ECC Memory & AMD’s Ryzen – A Deep Dive
Turning to Linux
The very latest iteration of the Linux kernel – version 4.10 – fully supports AMD’s new Ryzen processors, and arguably the easiest way to take advantage of that kernel is by installing Ubuntu 17.04 (Zesty Zapus). We are also once again fortunate to be using an ASRock X370 Taichi since we were not able to load Ubuntu on a GIGABYTE AX370-Gaming 5.
Since we are interested in determining whether ECC is functional on this new AM4 platform, the next step was to install edac-util, which is an incredibly useful program that reads and reports error detection and correction (EDAC) information. Specifically, this program can tell you if ECC is enabled, and if it is it will report any corrected error (CE) or uncorrected error (UE).
Let’s see what we can find:
Success! One memory controller with ECC functionality detected, and no errors to report. We can now confirm that ECC is enabled in Linux.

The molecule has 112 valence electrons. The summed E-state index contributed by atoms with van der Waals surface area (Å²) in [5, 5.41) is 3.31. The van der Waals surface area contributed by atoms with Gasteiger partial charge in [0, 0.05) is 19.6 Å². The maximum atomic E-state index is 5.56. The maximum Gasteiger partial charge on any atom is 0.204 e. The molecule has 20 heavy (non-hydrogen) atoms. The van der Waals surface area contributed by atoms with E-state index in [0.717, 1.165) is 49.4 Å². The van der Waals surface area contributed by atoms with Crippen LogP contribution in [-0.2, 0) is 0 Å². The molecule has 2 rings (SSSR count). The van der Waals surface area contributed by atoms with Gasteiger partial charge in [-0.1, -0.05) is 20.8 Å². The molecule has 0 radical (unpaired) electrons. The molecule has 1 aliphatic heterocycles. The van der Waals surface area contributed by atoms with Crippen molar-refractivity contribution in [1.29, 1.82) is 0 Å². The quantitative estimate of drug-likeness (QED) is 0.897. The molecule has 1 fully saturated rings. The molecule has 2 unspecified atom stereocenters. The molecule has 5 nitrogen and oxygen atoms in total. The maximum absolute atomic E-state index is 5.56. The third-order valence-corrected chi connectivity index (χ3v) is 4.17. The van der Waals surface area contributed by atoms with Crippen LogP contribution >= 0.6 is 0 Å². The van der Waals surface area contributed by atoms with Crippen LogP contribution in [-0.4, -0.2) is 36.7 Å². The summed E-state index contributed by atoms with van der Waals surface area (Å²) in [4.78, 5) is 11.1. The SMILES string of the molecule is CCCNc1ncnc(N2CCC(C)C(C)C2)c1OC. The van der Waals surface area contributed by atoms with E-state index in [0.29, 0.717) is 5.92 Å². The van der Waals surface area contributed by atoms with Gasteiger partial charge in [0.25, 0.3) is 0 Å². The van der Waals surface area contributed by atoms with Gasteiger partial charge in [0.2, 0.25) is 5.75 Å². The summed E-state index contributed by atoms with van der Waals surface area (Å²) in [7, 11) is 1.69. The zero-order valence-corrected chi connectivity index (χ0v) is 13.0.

For more information, we decided to use the dmesg (display message or driver message) command to see what the kernel and/or kernel modules had to say about ECC:
As you can see clear as day: “DRAM ECC enabled”. While some of those RAM parameters are obviously not being read correctly, the mention of “x8 syndromes” is another confirmation since syndromes are the eight extra bits that are used for the error detection and correction process.
Just to be thorough, we installed non-ECC memory, ran the same command, and got an ECC disabled message.
We also tried the popular dmidecode utility (sudo dmidecode -t memory), but since it’s not EDAC aware it did not detect ECC.
While this all looks incredibly positive, the next step is obviously to determine whether error detection and correction is actually working, and to what extent it is working. Will the operating system detect and log errors? Will the hardware function together to correct single-bit errors and ideally halt the system when there’s a two-bit error? That is what we are going to find out next.